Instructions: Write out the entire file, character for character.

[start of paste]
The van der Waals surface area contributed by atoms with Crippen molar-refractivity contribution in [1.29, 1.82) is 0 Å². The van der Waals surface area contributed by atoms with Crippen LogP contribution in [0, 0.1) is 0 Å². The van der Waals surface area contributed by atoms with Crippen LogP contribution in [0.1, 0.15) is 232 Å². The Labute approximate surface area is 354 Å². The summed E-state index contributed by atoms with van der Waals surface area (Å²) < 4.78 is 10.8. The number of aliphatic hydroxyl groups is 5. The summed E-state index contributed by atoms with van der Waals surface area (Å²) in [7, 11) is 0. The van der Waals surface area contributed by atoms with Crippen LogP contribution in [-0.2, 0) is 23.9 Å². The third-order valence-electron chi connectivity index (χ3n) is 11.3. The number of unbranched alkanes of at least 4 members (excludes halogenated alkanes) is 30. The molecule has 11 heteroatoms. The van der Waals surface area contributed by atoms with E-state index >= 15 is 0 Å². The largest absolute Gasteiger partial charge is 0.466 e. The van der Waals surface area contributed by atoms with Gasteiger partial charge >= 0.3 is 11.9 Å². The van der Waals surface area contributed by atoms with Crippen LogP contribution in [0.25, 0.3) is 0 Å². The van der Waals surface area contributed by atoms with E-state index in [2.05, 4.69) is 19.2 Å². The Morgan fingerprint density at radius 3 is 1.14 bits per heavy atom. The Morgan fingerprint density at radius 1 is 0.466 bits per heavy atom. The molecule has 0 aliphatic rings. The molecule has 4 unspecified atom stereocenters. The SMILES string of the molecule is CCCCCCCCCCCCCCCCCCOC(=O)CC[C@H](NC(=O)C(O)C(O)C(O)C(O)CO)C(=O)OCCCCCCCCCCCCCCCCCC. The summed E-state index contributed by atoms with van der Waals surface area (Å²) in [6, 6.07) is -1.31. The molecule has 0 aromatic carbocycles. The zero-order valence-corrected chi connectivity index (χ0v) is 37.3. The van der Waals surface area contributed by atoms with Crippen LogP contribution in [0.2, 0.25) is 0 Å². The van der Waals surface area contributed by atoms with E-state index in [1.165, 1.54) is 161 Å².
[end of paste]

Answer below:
The van der Waals surface area contributed by atoms with Crippen molar-refractivity contribution in [1.29, 1.82) is 0 Å². The van der Waals surface area contributed by atoms with Crippen LogP contribution in [0, 0.1) is 0 Å². The van der Waals surface area contributed by atoms with Crippen LogP contribution in [0.1, 0.15) is 232 Å². The Labute approximate surface area is 354 Å². The summed E-state index contributed by atoms with van der Waals surface area (Å²) < 4.78 is 10.8. The number of aliphatic hydroxyl groups is 5. The summed E-state index contributed by atoms with van der Waals surface area (Å²) in [7, 11) is 0. The van der Waals surface area contributed by atoms with Crippen LogP contribution in [-0.2, 0) is 23.9 Å². The third-order valence-electron chi connectivity index (χ3n) is 11.3. The number of unbranched alkanes of at least 4 members (excludes halogenated alkanes) is 30. The molecule has 11 heteroatoms. The van der Waals surface area contributed by atoms with E-state index >= 15 is 0 Å². The largest absolute Gasteiger partial charge is 0.466 e. The van der Waals surface area contributed by atoms with Gasteiger partial charge >= 0.3 is 11.9 Å². The van der Waals surface area contributed by atoms with Crippen LogP contribution in [0.25, 0.3) is 0 Å². The van der Waals surface area contributed by atoms with E-state index in [2.05, 4.69) is 19.2 Å². The Morgan fingerprint density at radius 3 is 1.14 bits per heavy atom. The Morgan fingerprint density at radius 1 is 0.466 bits per heavy atom. The molecule has 0 aliphatic rings. The molecule has 4 unspecified atom stereocenters. The SMILES string of the molecule is CCCCCCCCCCCCCCCCCCOC(=O)CC[C@H](NC(=O)C(O)C(O)C(O)C(O)CO)C(=O)OCCCCCCCCCCCCCCCCCC. The summed E-state index contributed by atoms with van der Waals surface area (Å²) in [6, 6.07) is -1.31. The molecule has 0 aromatic carbocycles. The zero-order valence-corrected chi connectivity index (χ0v) is 37.3. The van der Waals surface area contributed by atoms with Crippen LogP contribution in [0.2, 0.25) is 0 Å². The van der Waals surface area contributed by atoms with E-state index in [1.165, 1.54) is 161 Å².